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Save the Cat! A Review: Online Course and Story Cards

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Earlier today, I reposted a vintage interview with the late Blake Snyder and I hope you’ve had the chance to take a look at it. Blake was a storytelling guru who captured many a groundbreaking thought in his book Save the Cat! That book has gone on to become a valuable tool within the film industry, and has recently been adapted for use by novelists thanks to author Jessica Brody (Save the Cat! Writes a Novel). I’m a devotee of Save the Cat! and Blake Snyder, and so it was a no-brainer for me to accept when asked to review a new cat-centric online course and two sets of story cards. Without further amew…

Save the Cat! The Course 


I watched most of this online course over three days, but it’s designed to be consumed at whatever pace feels best for you. The course–a blend of video segments presented by filmmaker Jennifer Zhang, downloadable worksheets, and homework assignments– is different from the book in that it concentrates two ideas foundational to Blake’s teachings: genres and story beats.

Genres. Nearly every story, Blake says, falls into one of 10 story genres. These genres are neither what you may be familiar with nor are they what you may guess they are at a glance: Monster in the House, Golden Fleece, Out of the Bottle, Dude with a Problem, Rites of Passage, Buddy Love, Whydunit, Fool Triumphant, Institutionalized and Superhero. (A Beautiful Mind is a Superhero film. Surprise!) Knowing the genre of your story allows you to identify stories built like your own and study how certain beats were approached, excavated, and resolved for best effect in a variety of films. This is of course different than reading in a chosen field and studying those books in order to write a better fantasy, romance, women’s fiction novel, mystery, psychological suspense, horror, etc. And it can be illuminating to step away from “the box” of traditional genre labels to absorb other ideas. Blake’s dissection of story into unique groupings is conceptually brilliant and can make for–at the very least–an empowering exercise when applied to your own work.

Beats. While Blake didn’t invent the idea of story beats, he evolved it after seeing the lack of a reliable guide to the connective tissue needed between act breaks. Using the same analytical skills used to recognize the DNA of story types, he identified 15 critical story beats, then went about explaining, testing, and proving them through a plethora of examples. (The Save the Cat blog continues to introduce new films to explore and prove the strength of the approach.)

I enjoyed the class and the chance to dust off my memory of Blake’s concepts and apply them to my current projects. I thought the worksheets were useful, and printed a few of them out for future reference. I can see, too, how people who’ve never been exposed to Blake’s ideas might benefit from this CliffsNotes-like course or use it as a complement to the Save the Cat! book. Personally, I wouldn’t use the course as a replacement for the book–there is deep gold in Save the Cat! and you’ll develop a more fulsome sense of Blake’s ideas and Blake himself through the pages–but the course is (a) a good guided introduction of core elements, (b) can be a good tool for re-immersion if you’re familiar with Blake’s ideas but it’s been a minute, and (c) will likely get your wheels turning on a work-in-progress and thinking about that story in a new and likely productive way regardless.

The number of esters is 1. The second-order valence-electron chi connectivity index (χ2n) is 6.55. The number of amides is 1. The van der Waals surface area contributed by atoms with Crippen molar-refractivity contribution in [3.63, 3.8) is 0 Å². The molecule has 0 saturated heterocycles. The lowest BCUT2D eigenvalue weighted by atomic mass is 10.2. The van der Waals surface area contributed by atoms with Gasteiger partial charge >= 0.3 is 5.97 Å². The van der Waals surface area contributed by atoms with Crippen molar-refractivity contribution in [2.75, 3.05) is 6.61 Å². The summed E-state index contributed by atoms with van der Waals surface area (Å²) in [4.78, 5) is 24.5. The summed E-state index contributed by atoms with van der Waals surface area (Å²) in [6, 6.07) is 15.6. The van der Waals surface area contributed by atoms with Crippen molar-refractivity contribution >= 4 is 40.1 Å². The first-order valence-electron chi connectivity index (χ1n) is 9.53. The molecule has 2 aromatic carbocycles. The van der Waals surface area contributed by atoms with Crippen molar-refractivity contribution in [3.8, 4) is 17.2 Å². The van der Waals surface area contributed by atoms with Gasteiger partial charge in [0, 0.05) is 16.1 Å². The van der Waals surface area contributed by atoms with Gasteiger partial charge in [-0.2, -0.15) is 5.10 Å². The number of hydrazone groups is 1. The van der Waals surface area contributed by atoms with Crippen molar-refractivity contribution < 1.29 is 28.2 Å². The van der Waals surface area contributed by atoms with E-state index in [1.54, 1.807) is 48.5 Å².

Save the Cat! The Cards


The Save the Cat! Story cards are separate purchases. You might see value in one or both of these.

Beat Cards. One pack of beat cards comes with 3 sets of 15 cards, numbered with Blake’s beats and a brief summary/reminder of what those beats mean in the world of your story. Could you achieve the same end by filling out a beat sheet? You could. But if you’re a cork board writer, you might appreciate having the guide before you in this manner and being forced to capture everything in short form.

Scene Cards. One pack of scene cards comes as a pack of 50 cards, edged in one of four colors–orange, blue, yellow, and gray. Each of the cards prompts you for critical information over a scene: location, notable moment/action, emotional change, and to “name the conflict, the good guy and obstacle.” On the one hand, this is basic stuff. On the other hand, it’s the stuff storytellers often forget to attend to and then because of that–oops!–they’ve dragged their characters into a corner or lost the thread of the story. Forcing yourself to justify every scene with these details could prove helpful in keeping your story on track; they may genuinely save a writer time. The colored cards would also make it easy to control the pacing of secondary storylines.


You can learn more about all things CAT! by following these links:

Save the Cat! Cracking the Beat Sheet Online Course: savethecatcourses.com/courses/cracking-the-beat-sheet
Save the Cat! Story Cards: savethecat.com/story-cards
Save the Cat! Best-Selling Books: savethecat.com/books

Don’t forget to check out my classic interview with Blake Snyder, right here. Write on.


About Therese Walsh

Therese Walsh (she/her) co-founded WU in 2006 and is the site's editorial director. She was the architect and 1st editor of WU's only book, Author in Progress, and orchestrates the WU UnConference. Her second novel, The Moon Sisters, was named one of the best books of the year by Library Journal and Book Riot; and her debut, The Last Will of Moira Leahy was a Target Breakout Book. Sign up for her newsletter to be among the first to learn about her new projects (or follow her on BookBub). Learn more on her website.


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